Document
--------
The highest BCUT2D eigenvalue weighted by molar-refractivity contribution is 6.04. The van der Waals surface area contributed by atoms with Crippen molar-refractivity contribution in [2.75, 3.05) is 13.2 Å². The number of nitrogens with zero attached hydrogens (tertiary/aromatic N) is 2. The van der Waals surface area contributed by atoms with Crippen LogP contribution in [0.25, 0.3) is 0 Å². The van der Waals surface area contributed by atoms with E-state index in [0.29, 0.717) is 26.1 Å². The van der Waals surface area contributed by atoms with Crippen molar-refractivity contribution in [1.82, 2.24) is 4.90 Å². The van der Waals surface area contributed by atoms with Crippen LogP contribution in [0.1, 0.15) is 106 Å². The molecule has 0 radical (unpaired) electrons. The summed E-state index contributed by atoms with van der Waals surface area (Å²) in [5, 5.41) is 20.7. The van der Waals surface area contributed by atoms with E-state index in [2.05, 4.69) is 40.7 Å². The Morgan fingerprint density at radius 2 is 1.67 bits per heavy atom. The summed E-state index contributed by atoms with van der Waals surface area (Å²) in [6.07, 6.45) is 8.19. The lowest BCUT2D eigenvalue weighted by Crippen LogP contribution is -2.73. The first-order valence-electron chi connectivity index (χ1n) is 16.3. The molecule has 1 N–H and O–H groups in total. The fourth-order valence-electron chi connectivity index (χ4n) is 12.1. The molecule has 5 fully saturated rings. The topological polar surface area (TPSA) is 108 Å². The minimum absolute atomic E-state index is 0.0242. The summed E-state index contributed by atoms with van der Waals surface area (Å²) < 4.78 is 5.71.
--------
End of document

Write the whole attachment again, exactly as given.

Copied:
The highest BCUT2D eigenvalue weighted by molar-refractivity contribution is 6.04. The van der Waals surface area contributed by atoms with Crippen molar-refractivity contribution in [2.75, 3.05) is 13.2 Å². The number of nitrogens with zero attached hydrogens (tertiary/aromatic N) is 2. The van der Waals surface area contributed by atoms with Crippen LogP contribution in [0.25, 0.3) is 0 Å². The van der Waals surface area contributed by atoms with E-state index in [0.29, 0.717) is 26.1 Å². The van der Waals surface area contributed by atoms with Crippen molar-refractivity contribution in [1.82, 2.24) is 4.90 Å². The van der Waals surface area contributed by atoms with Crippen LogP contribution in [0.1, 0.15) is 106 Å². The molecule has 0 radical (unpaired) electrons. The summed E-state index contributed by atoms with van der Waals surface area (Å²) in [5, 5.41) is 20.7. The van der Waals surface area contributed by atoms with E-state index in [2.05, 4.69) is 40.7 Å². The Morgan fingerprint density at radius 2 is 1.67 bits per heavy atom. The summed E-state index contributed by atoms with van der Waals surface area (Å²) in [6.07, 6.45) is 8.19. The lowest BCUT2D eigenvalue weighted by Crippen LogP contribution is -2.73. The first-order valence-electron chi connectivity index (χ1n) is 16.3. The molecule has 1 N–H and O–H groups in total. The fourth-order valence-electron chi connectivity index (χ4n) is 12.1. The molecule has 5 fully saturated rings. The topological polar surface area (TPSA) is 108 Å². The minimum absolute atomic E-state index is 0.0242. The summed E-state index contributed by atoms with van der Waals surface area (Å²) < 4.78 is 5.71.